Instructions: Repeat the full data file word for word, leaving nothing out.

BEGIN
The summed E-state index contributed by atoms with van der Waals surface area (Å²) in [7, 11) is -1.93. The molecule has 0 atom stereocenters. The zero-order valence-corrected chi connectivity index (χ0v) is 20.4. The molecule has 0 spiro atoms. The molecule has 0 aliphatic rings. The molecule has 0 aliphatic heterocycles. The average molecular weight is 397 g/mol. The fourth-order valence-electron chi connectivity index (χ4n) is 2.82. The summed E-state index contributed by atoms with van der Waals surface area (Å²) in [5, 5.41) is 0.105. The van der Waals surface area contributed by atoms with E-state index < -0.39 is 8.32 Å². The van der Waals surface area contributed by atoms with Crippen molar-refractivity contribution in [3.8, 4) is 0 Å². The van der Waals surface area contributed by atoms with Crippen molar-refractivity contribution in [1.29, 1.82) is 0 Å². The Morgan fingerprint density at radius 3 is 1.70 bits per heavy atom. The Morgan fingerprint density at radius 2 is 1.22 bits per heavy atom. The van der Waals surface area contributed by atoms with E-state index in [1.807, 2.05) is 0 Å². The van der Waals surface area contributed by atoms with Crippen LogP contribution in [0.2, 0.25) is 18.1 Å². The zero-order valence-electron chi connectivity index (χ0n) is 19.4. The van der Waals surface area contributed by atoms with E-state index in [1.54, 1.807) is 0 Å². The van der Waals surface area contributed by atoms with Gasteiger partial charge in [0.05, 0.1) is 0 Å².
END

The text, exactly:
The summed E-state index contributed by atoms with van der Waals surface area (Å²) in [7, 11) is -1.93. The molecule has 0 atom stereocenters. The zero-order valence-corrected chi connectivity index (χ0v) is 20.4. The molecule has 0 spiro atoms. The molecule has 0 aliphatic rings. The molecule has 0 aliphatic heterocycles. The average molecular weight is 397 g/mol. The fourth-order valence-electron chi connectivity index (χ4n) is 2.82. The summed E-state index contributed by atoms with van der Waals surface area (Å²) in [5, 5.41) is 0.105. The van der Waals surface area contributed by atoms with E-state index < -0.39 is 8.32 Å². The van der Waals surface area contributed by atoms with Crippen molar-refractivity contribution in [3.8, 4) is 0 Å². The van der Waals surface area contributed by atoms with Crippen molar-refractivity contribution in [1.29, 1.82) is 0 Å². The Morgan fingerprint density at radius 3 is 1.70 bits per heavy atom. The Morgan fingerprint density at radius 2 is 1.22 bits per heavy atom. The van der Waals surface area contributed by atoms with E-state index in [1.807, 2.05) is 0 Å². The van der Waals surface area contributed by atoms with Crippen LogP contribution in [0.2, 0.25) is 18.1 Å². The zero-order valence-electron chi connectivity index (χ0n) is 19.4. The van der Waals surface area contributed by atoms with E-state index in [1.54, 1.807) is 0 Å². The van der Waals surface area contributed by atoms with Gasteiger partial charge in [0.05, 0.1) is 0 Å².